MADISON — Dee and Mike Byrnes love their little watering hole, Mickey D’s Corner Bar in Dane, and the customers who frequent it.
Of course, they’ve seen a lot fewer customers over the past year, thanks to the pandemic, Gov. Tony Evers’ two-month lockdown, and Public Health Madison & Dane County’s business-killing COVID-19 restrictions.
It’s been a rough year. Evers closed down nonessential businesses in late March. Bars like Mickey D’s, forced to close in-person service a week earlier, didn’t make the “essential” cut. The public health department limited indoor capacity to 25 percent toward the end of May, then closed them down in July, with allowances for outdoor service with social distance requirements. As of Friday, restaurants in restrictive Dane County were operating at 50 percent indoor capacity, taverns at 25 percent.
Meanwhile, surrounding counties eased up on their restrictions long ago — and the businesses there have fared much better.
“We’re doing everything we can to keep afloat,” Dee Byrnes said, including applying for federally funded COVID-19 assistance. The bar has received nearly $20,000 in Paycheck Protection Payment loans, and a total of $7,500 in grants, Dee said.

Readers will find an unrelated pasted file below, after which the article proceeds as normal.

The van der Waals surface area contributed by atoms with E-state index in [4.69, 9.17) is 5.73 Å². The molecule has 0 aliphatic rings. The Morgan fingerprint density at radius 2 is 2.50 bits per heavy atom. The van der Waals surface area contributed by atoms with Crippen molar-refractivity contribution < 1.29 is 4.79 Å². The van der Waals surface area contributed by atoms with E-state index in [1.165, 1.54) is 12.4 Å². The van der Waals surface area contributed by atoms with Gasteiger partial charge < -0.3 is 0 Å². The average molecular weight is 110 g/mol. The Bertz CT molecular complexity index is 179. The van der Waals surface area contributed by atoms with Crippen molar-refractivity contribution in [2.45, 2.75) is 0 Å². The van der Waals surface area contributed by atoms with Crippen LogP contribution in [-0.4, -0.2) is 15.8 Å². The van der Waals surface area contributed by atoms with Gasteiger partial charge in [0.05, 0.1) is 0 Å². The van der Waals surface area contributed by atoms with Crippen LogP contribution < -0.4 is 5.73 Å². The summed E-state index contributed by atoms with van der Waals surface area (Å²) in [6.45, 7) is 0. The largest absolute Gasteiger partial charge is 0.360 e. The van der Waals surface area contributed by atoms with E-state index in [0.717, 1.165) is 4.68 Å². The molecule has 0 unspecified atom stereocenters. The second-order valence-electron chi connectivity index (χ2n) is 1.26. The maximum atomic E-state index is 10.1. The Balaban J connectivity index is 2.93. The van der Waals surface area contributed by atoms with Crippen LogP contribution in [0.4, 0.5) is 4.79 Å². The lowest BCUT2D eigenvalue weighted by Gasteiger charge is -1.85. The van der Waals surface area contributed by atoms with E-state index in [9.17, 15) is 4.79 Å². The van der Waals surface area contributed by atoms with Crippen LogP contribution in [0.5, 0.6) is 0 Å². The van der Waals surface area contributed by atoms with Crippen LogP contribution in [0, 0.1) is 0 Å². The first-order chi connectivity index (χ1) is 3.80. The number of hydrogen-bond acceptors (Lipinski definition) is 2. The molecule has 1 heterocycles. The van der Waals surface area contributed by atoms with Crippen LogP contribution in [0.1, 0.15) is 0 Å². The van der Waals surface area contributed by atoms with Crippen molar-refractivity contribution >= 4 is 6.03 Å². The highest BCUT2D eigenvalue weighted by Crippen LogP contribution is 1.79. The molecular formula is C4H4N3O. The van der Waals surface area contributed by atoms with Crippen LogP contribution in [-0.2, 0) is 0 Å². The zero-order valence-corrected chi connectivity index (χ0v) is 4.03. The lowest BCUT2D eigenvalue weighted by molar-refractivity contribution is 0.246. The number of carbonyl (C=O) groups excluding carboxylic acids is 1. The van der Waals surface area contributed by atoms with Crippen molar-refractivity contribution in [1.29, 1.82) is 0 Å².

Does the government funding make up for a year-plus of government-limited business?
“Oh, God, no!” Dee emphatically said. “We’re suffering.”
And the business owners are rapidly moving into retirement age. Dee is 62; Mike is 65. They bought the small town bar over a decade ago. It’s been a kind of second career for the couple.
Now, they’re looking at getting out. The bar is up for sale.
Dee says the business is still viable but it has been a very tough year. They had been doing quite well until the pandemic and the government restrictions hit.
Late last week, Evers announced he will use $420 million of the $3.2 billion in federal American Rescue Plan Act to fund another grant program for small businesses. That means $5,000 to businesses that meet eligibility requirements.
It won’t be nearly enough for businesses like Mickey D’s Corner Bar. And it will be far too late for untold numbers of small businesses that have shut their doors for good over the past year.
“We love our business, our customers, our employees,” Dee said. “My husband said the other day, ‘If we sell it, what am I going to do?’”